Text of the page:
Democrats running out of time to undo Trump environment and healthcare rules

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Sarah D. Wire
·7 min read
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The sun sets on the U.S. Capitol building, Thursday, March 4, 2021, in Washington.
Congress have a tool to overturn dozens of "midnight regulations" approved by the Trump administration weeks before he left office Jan. 20: the Congressional Review Act. Above, the sun sets on the U.S. Capitol on March 4 in Washington. (Alex Brandon / Associated Press)

Congress has a very short window to reverse regulations approved by President Trump’s administration before he left office, and at least two are expected to get Senate votes in the coming weeks.

Like his predecessors, the Trump administration approved dozens of so-called midnight regulations in the final weeks before he left office Jan. 20. President Biden halted some that hadn't gone into effect yet. Others are on hold because of legal challenges.

But Congress also has a tool to overturn regulations: the Congressional Review Act.

What is the Congressional Review Act?

First, it’s important to understand that Congress rarely tells federal agencies exactly how to implement the laws it passes. Instead, it historically has left it to agencies to flesh out those details by writing thousands of rules and regulations.

But over time, it became clear that the details could be highly important to how a regulation was interpreted and enforced. Aware of how much power it had handed agencies, Congress in 1996 gave itself the authority to overturn rules approved by federal agencies.

Each new rule must be presented to Congress, and lawmakers get 60 days to object. A new Congress also gets time to review rules approved in the last 60 days of the previous Congress.

How often has it been used?

Until recently, very rarely. At the start of 2017, it had been used just once.

But Republicans used it 16 times when President Trump took office to undo regulations passed under President Obama.

Among them were: a regulation ordering the Social Security Administration to submit information on disability recipients to the National Instant Criminal Background Check System if they met certain “mental impairment” criteria; requirements that companies annually disclose any payments made to foreign governments related to the commercial use of oil, natural gas or minerals; a rule that clarified which industries and companies could regularly conduct drug tests for unemployment applicants; and a regulation that restricted coal companies from dumping mining waste into streams and waterways.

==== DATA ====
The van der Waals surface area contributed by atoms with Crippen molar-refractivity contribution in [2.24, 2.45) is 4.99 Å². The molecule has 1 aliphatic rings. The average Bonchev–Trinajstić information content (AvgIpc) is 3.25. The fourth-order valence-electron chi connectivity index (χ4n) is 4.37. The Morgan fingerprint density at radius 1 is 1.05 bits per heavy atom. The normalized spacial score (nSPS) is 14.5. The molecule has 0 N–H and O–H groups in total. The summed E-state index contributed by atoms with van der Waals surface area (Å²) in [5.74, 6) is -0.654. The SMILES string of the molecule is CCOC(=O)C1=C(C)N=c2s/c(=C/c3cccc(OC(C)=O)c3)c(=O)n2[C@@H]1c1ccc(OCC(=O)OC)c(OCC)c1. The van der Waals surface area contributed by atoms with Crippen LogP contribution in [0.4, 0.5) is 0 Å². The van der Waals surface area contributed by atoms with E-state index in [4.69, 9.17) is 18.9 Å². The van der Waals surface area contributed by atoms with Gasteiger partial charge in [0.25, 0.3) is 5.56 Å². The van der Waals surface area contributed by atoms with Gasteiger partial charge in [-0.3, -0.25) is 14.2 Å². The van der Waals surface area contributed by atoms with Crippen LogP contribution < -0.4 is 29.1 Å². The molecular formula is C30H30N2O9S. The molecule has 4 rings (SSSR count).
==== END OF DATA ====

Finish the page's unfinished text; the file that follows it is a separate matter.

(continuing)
Now Trump's rules face overturning?

Some, yes.

The act gives Congress a set amount of time to review and to overrule any regulation finalized by an agency. Currently, Congress can examine any regulation finalized between Aug. 21, 2020, and Jan. 20, 2021. The George Washington University Regulatory Studies Center estimates that 1,490 rules were approved by the Trump administration during that window and could be challenged.

But the process is available for only the first 60 legislative days of the new Congress. Depending on breaks, etc., that deadline should come in mid-May.

Unlike most legislation, Congressional Review Act challenges are not subject to a filibuster in the Senate. That means the 48 Democrats and two independents who tend to vote with them can pass the resolution without Republican support.

Are Democrats going to do it?

Seems so, but not as many as Republicans did when Trump came into office.

Resolutions to overturn six regulations were filed this year, but only a few will likely get a vote in even one chamber.

In March, Senate Majority Leader Charles E. Schumer (D-N.Y.) announced that the Senate would consider overturning rules that change how methane emissions are regulated, and on what information the federal government has to provide to companies regarding discrimination settlements.

What is the methane resolution?

The methane resolution, whose author is Sen. Martin Heinrich (D-N.M.), would effectively reinstate the Obama administration’s regulation that placed restrictions on the emission of methane, a potent planet-warming gas often emitted from leaks at drilling sites and oil and gas facilities. Rep. Diana DeGette (D-Colo.) filed the House companion version.